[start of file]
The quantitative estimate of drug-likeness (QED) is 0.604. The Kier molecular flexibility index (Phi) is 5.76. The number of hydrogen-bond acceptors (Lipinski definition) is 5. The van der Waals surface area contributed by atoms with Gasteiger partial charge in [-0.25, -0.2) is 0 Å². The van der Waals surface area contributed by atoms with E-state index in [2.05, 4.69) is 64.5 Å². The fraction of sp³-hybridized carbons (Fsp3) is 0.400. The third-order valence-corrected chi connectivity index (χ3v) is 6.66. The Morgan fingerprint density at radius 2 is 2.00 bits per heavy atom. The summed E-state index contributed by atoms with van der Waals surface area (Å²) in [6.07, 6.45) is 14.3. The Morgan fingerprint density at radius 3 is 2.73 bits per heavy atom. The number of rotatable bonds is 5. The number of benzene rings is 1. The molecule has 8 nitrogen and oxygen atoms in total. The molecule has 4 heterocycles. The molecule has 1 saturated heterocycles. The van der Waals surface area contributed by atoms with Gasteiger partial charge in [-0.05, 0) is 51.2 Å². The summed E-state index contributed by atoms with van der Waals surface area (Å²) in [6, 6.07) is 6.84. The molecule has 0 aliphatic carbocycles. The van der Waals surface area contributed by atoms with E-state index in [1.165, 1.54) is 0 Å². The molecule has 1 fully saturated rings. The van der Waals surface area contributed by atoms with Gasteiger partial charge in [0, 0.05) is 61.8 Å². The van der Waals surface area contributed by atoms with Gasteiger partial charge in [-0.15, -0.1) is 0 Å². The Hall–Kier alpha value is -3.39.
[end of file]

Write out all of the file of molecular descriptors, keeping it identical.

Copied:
The quantitative estimate of drug-likeness (QED) is 0.604. The Kier molecular flexibility index (Phi) is 5.76. The number of hydrogen-bond acceptors (Lipinski definition) is 5. The van der Waals surface area contributed by atoms with Gasteiger partial charge in [-0.25, -0.2) is 0 Å². The van der Waals surface area contributed by atoms with E-state index in [2.05, 4.69) is 64.5 Å². The fraction of sp³-hybridized carbons (Fsp3) is 0.400. The third-order valence-corrected chi connectivity index (χ3v) is 6.66. The Morgan fingerprint density at radius 2 is 2.00 bits per heavy atom. The summed E-state index contributed by atoms with van der Waals surface area (Å²) in [6.07, 6.45) is 14.3. The Morgan fingerprint density at radius 3 is 2.73 bits per heavy atom. The number of rotatable bonds is 5. The number of benzene rings is 1. The molecule has 8 nitrogen and oxygen atoms in total. The molecule has 4 heterocycles. The molecule has 1 saturated heterocycles. The van der Waals surface area contributed by atoms with Gasteiger partial charge in [-0.05, 0) is 51.2 Å². The summed E-state index contributed by atoms with van der Waals surface area (Å²) in [6, 6.07) is 6.84. The molecule has 0 aliphatic carbocycles. The van der Waals surface area contributed by atoms with E-state index in [1.165, 1.54) is 0 Å². The molecule has 1 fully saturated rings. The van der Waals surface area contributed by atoms with Gasteiger partial charge in [0, 0.05) is 61.8 Å². The van der Waals surface area contributed by atoms with Gasteiger partial charge in [-0.15, -0.1) is 0 Å². The Hall–Kier alpha value is -3.39.